The killing of George Floyd, a pandemic, and a protest have shifted Beach’s work.

Image: Chloe Collyer

Victoria Beach was used to tension. As the chair of the African American Community Advisory Council for the Seattle Police Department, she leads meetings every third Thursday that bring community members and top SPD brass together; things often got heated as citizens bring complaints. Beach doesn’t allow cussing or rudeness on either side. The pandemic halted meetings, and security issues around a virtual replacement kept the discussion from continuing. The silence was one of Covid’s millions of tiny effects. 

Beach was downtown for one of the first George Floyd protests on May 30 when she approached a line of bicycle cops; she wanted to ask after a particular bike sergeant she knew well. But when she spoke, an officer alternately yelled at her and ignored her, his hostility stunning her. “Not only was I mad, but I was hurt,” she says. 

Later that night, Beach was on Facebook and saw video of the same officer she’d approached, part of the group that pepper sprayed a young girl. “What am I doing?” she asked herself. “Am I doing the right thing by trying to bridge that gap with SPD when they are acting the way people say they do?”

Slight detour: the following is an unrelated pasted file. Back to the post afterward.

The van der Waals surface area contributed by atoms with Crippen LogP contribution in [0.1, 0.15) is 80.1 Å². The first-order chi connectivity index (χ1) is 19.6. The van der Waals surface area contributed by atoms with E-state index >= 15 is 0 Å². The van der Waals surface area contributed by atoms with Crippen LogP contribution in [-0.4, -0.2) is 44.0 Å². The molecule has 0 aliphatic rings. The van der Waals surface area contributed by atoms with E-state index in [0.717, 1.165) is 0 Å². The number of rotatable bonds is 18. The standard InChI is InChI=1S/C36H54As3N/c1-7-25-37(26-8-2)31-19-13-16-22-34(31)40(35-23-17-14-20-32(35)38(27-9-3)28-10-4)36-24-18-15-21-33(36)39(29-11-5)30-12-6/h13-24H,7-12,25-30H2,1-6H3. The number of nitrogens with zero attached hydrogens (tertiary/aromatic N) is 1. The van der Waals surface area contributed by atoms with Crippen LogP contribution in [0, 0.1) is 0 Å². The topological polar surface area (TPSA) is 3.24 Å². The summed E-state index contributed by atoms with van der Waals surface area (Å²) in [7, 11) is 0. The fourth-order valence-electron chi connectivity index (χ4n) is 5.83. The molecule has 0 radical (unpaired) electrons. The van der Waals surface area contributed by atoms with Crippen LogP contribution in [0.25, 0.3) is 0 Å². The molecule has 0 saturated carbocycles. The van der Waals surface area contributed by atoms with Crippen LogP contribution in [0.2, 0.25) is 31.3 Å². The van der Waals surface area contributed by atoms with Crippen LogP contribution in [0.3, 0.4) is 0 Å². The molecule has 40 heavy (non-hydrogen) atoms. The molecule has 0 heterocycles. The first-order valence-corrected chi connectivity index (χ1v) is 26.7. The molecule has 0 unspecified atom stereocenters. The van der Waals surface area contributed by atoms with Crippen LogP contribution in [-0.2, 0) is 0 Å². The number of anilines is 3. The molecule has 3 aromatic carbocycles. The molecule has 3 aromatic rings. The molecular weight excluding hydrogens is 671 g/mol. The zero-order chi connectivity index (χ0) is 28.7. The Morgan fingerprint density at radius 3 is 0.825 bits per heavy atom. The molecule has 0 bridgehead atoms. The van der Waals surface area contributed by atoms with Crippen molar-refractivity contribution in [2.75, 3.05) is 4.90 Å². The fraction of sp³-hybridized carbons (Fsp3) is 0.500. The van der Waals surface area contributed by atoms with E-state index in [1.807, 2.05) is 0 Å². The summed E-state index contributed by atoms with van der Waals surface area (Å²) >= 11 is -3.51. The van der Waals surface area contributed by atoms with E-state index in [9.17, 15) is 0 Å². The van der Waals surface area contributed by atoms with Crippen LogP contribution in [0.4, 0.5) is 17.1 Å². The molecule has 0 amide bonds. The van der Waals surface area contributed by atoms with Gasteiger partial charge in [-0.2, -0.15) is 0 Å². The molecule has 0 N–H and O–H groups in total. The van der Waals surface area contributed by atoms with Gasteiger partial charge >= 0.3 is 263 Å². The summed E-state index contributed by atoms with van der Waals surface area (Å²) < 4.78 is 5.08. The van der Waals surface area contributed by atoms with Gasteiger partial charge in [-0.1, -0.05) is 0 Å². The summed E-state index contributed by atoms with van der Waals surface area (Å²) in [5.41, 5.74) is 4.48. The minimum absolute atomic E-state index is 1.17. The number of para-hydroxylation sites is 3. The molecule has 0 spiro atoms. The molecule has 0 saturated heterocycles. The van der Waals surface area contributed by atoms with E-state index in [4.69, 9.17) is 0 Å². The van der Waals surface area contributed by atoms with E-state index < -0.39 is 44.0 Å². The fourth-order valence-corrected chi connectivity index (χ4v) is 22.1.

SPD’s East Precinct captain, Bryan Grenon, had helped pull Beach, a former block watch captain, into the advisory committee: “He said ‘You call it like it is on both sides. And you’re fair.’” She took the chair role, hopeful despite her own family’s history—her father and nephew were beaten by the SPD, she says, and she herself has been called racial slurs. “To my friends and family, I say things are changing,” she says. “They say, you think they’ve changed and they haven’t.”

Beach, who lives a few blocks from the East Precinct, attended one of the protests staged there the following week. As she walked past the police lined up there, many of them recognized her. “It was ‘Hi Vicky, Hi Ms. Beach.” She left as all was peaceful, but a few hours later the police deployed tear gas and flash bangs. “It just seemed like mayhem,” she says. “There has to be a better way.”

The takeover of the East Precinct building—the Capitol Hill Organized Protest, or CHOP—sparked Beach back into action. Real progress, she thinks, may be bigger than a few adjustments; Beach thinks that the mayor, who’s never attended one of AAAC gatherings, must go. After months away, she planned a council meeting for late June, complete with distancing protocols. 

If the past was complicated, Beach’s future is even more so. “I’m hopeful,” she says. “But I’m less hopeful than I was in the past. I haven’t cried this much in a long time. I have so many emotions my head is spinning.”